4
$\begingroup$

This question is about the birthday problem: the probability that in a group of n people, at least two of them have the same birthday (https://en.wikipedia.org/wiki/Birthday_problem).

An easy way to calculate the probability is to calculate first the probability that no two people have the same birthday.

Let's say that I want to calculate the probability that in a group of 20 people, NO two people have the same birthday.

So, for 20 people with different birthdays, I can choose the first birthday in 365 ways, the second in 364 ways and so on, while for 20 people who can have the same birthday, I can choose the first birthday in 365 ways, the second also in 365 ways, and so on. At the end:

$p={365 \cdot 364 \cdot 363 \cdot ... \cdot 346 \over 365 \cdot 365 \cdot 365 \cdot ... \cdot 365}\approx 0.59$

This is the right method and I understand it. I don't understand why the following method is wrong:

The probability that in a group of 20 people NO two people have the same birthday is the ratio between the combination without repetition of 20 birthdays and the combination with repetition of 20 birthdays:

$$p={C_{365,20} \over C'_{365,20}}={\binom{365}{20} \over \left(\binom{365}{20}\right)}={\binom{365}{20} \over \binom{365+20-1}{20}}=\frac{{{365!}\over {20!\cdot(365-20)!}}}{{(365+20-1)!}\over{20!\cdot{(365-1)!}}}\approx 0.35$$

I understand the mistake is in the denominator (as the numerator is the same of the other method, after simplifying that 20!), but why? Isn't it right to calculate the k-combination with repetition of 20 birthdays?

Thanks for helping!

$\endgroup$
  • $\begingroup$ To obtain the binomial coefficient $\binom{n}{k}$, type \binom{n}{k} when you are in math mode. $\endgroup$ – N. F. Taussig May 19 '16 at 21:19
  • 3
    $\begingroup$ Order matters. Not all $20$-tuples of birthdays, ordered by date, are equally probable. Thus you can't compute the probability as $\frac{\#\text{cases with condition}}{\#\text{all cases}}$. $\endgroup$ – Daniel Fischer May 19 '16 at 21:40
  • $\begingroup$ See question 21 : qbyte.org/puzzles/puzzle03.html $\endgroup$ – N.S.JOHN May 20 '16 at 3:00
2
$\begingroup$

As you say, the problem is in the denominator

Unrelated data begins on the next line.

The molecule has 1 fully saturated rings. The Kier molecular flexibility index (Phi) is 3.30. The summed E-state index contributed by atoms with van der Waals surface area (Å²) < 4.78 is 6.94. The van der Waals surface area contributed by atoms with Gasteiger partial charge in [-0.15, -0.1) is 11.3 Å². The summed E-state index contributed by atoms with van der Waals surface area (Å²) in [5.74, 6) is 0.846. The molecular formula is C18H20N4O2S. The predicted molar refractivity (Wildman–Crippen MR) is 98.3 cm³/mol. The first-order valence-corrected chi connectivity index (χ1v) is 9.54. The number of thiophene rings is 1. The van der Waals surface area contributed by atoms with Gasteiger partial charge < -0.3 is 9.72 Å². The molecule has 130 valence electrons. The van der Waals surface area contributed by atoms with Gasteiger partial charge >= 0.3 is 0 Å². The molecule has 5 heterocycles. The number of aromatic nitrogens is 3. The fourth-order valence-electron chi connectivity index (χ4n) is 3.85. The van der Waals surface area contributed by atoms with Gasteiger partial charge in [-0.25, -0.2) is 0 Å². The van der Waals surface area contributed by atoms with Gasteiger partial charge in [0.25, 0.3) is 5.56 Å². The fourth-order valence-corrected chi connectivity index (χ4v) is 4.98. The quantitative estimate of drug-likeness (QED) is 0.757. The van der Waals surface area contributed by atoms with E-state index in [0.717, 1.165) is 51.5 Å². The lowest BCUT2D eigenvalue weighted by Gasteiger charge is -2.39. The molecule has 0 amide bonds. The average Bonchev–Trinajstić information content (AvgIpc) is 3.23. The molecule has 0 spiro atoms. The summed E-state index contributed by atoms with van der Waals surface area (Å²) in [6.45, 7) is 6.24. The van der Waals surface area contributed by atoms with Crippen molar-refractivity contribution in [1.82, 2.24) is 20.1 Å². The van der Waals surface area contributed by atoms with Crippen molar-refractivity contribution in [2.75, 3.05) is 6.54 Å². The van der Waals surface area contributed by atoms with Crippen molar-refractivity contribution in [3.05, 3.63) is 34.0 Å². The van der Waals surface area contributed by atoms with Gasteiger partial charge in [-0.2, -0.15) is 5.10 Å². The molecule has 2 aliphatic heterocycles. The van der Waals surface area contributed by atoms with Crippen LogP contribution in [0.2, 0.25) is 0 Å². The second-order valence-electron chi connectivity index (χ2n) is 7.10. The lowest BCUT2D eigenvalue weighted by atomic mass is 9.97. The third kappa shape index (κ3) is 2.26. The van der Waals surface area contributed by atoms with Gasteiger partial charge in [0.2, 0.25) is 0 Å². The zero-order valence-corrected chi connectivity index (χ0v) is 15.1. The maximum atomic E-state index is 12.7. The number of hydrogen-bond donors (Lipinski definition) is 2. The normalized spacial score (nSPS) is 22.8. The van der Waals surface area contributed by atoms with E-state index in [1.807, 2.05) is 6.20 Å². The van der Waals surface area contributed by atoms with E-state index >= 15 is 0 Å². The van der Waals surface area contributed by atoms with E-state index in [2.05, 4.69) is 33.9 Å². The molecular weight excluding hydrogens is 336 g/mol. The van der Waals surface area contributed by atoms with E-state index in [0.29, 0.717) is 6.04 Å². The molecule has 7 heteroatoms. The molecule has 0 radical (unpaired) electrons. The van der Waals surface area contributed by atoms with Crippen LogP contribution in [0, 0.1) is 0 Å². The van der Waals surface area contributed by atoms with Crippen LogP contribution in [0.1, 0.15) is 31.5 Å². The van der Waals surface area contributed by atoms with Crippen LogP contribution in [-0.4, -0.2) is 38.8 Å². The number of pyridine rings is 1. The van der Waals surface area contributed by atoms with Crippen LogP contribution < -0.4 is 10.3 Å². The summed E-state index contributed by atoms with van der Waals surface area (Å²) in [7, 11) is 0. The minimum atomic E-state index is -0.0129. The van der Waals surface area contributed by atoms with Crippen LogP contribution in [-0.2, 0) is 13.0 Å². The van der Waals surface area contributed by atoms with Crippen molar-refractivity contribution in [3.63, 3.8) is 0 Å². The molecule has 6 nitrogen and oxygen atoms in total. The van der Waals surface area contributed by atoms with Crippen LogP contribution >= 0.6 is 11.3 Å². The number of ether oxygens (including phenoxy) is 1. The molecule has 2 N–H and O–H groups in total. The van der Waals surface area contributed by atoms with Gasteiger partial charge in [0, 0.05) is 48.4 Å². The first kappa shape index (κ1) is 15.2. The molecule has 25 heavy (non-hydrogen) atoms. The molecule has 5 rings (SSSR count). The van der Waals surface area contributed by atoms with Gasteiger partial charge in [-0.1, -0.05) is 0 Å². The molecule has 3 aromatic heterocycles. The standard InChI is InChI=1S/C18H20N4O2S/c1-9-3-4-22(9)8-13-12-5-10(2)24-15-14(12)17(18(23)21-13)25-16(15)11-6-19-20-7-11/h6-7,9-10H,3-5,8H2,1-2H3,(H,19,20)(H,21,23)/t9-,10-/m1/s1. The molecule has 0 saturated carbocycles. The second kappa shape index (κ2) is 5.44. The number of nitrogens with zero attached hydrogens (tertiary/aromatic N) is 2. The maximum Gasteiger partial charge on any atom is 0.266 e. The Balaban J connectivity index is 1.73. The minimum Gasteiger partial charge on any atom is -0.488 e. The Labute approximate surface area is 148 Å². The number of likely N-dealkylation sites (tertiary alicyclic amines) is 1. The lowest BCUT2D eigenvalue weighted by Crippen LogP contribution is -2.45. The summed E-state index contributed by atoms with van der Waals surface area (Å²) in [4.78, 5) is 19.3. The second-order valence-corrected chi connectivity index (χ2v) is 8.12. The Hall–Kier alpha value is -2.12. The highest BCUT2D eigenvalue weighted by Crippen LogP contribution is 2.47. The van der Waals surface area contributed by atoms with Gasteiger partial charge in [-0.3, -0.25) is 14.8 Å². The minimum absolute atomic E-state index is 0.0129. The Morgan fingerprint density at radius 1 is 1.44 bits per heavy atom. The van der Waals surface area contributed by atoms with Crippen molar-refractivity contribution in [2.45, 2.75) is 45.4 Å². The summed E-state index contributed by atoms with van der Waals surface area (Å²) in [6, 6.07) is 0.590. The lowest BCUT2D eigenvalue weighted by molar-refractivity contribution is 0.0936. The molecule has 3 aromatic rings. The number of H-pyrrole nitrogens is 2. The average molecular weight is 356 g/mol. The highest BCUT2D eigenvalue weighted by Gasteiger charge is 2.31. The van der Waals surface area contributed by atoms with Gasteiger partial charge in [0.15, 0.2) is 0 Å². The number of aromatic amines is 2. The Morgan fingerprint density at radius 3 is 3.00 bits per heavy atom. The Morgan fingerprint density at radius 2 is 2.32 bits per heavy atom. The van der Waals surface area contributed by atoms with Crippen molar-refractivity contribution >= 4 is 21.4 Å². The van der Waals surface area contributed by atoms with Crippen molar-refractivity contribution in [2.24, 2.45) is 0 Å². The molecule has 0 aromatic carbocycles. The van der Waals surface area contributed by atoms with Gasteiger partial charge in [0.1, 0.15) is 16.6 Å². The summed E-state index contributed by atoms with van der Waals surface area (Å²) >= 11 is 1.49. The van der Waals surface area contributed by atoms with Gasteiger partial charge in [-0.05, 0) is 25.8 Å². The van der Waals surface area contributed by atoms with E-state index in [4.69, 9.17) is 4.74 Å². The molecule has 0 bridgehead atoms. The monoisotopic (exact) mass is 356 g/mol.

The number of equally probable ways of choosing $k$ distinguishable items without repetition from $n$ is $\frac{n!}{(n-k)!} = k!{n \choose k}$. If the items were not distinguishable, there would be ${n \choose k}$ ways, as you have in your numerator

The number of equally probable ways of choosing $k$ distinguishable items with repetition from $n$ is $n^k$ and this is the correct denominator to use in a counting calculation of probability

Meanwhile your ${n+k-1 \choose k}$ represents the number of ways of choosing $k$ indistinguishable items with repetition from $n$. But these ways are not (in the real world) equally probable and so cannot be used in a simple counting calculation of probability. As a simple example, flipping two coins, an unordered one heads and one tails outcome is twice as probable as a two heads outcome

$\endgroup$
  • $\begingroup$ So the key here is that the items are distinguishable, and not indistinguishable? I always thought that the difference between k-permutation and k-combination is that in the former the order matters, while in the latter it doesn't. And I thought that in this problem order doesn't matter. I mean: in a room with two people, the combination of 1st January and 2nd January is the same of 2nd Jan and 1st Jan, isn't it? I thought I shouldn't count it twice... $\endgroup$ – Gio Dec 3 '17 at 8:26
  • $\begingroup$ @Gio: The key phrase is "not equally probable". In a room with two people, having a combination of 1st January and 2nd January (ignoring order) is presumably about twice as likely as having two cases of 1st January. So to get the correct probability by counting equally probable events, order matters $\endgroup$ – Henry Dec 3 '17 at 12:06
  • $\begingroup$ Now I see. Thank you very much! $\endgroup$ – Gio Dec 8 '17 at 13:46

Your Answer

By clicking “Post Your Answer”, you agree to our terms of service, privacy policy and cookie policy

Not the answer you're looking for? Browse other questions tagged or ask your own question.